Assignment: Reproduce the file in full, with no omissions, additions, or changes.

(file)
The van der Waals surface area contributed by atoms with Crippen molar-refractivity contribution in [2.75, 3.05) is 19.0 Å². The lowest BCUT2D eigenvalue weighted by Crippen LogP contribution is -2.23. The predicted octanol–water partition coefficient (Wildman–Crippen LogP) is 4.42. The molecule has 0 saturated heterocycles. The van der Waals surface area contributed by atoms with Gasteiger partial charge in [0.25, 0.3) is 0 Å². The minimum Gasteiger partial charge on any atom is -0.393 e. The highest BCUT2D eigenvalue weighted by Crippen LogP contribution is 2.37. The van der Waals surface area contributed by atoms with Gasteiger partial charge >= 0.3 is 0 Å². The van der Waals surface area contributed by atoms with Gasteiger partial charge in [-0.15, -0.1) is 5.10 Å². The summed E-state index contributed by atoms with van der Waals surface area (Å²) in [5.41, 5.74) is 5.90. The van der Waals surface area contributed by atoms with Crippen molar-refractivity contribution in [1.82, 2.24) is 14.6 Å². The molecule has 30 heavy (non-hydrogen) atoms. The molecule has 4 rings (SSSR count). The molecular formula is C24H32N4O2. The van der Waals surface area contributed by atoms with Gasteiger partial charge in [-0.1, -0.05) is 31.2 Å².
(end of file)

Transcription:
The van der Waals surface area contributed by atoms with Crippen molar-refractivity contribution in [2.75, 3.05) is 19.0 Å². The lowest BCUT2D eigenvalue weighted by Crippen LogP contribution is -2.23. The predicted octanol–water partition coefficient (Wildman–Crippen LogP) is 4.42. The molecule has 0 saturated heterocycles. The van der Waals surface area contributed by atoms with Gasteiger partial charge in [0.25, 0.3) is 0 Å². The minimum Gasteiger partial charge on any atom is -0.393 e. The highest BCUT2D eigenvalue weighted by Crippen LogP contribution is 2.37. The van der Waals surface area contributed by atoms with Gasteiger partial charge >= 0.3 is 0 Å². The van der Waals surface area contributed by atoms with Gasteiger partial charge in [-0.15, -0.1) is 5.10 Å². The summed E-state index contributed by atoms with van der Waals surface area (Å²) in [5.41, 5.74) is 5.90. The van der Waals surface area contributed by atoms with Crippen molar-refractivity contribution in [1.82, 2.24) is 14.6 Å². The molecule has 30 heavy (non-hydrogen) atoms. The molecule has 4 rings (SSSR count). The molecular formula is C24H32N4O2. The van der Waals surface area contributed by atoms with Gasteiger partial charge in [-0.1, -0.05) is 31.2 Å².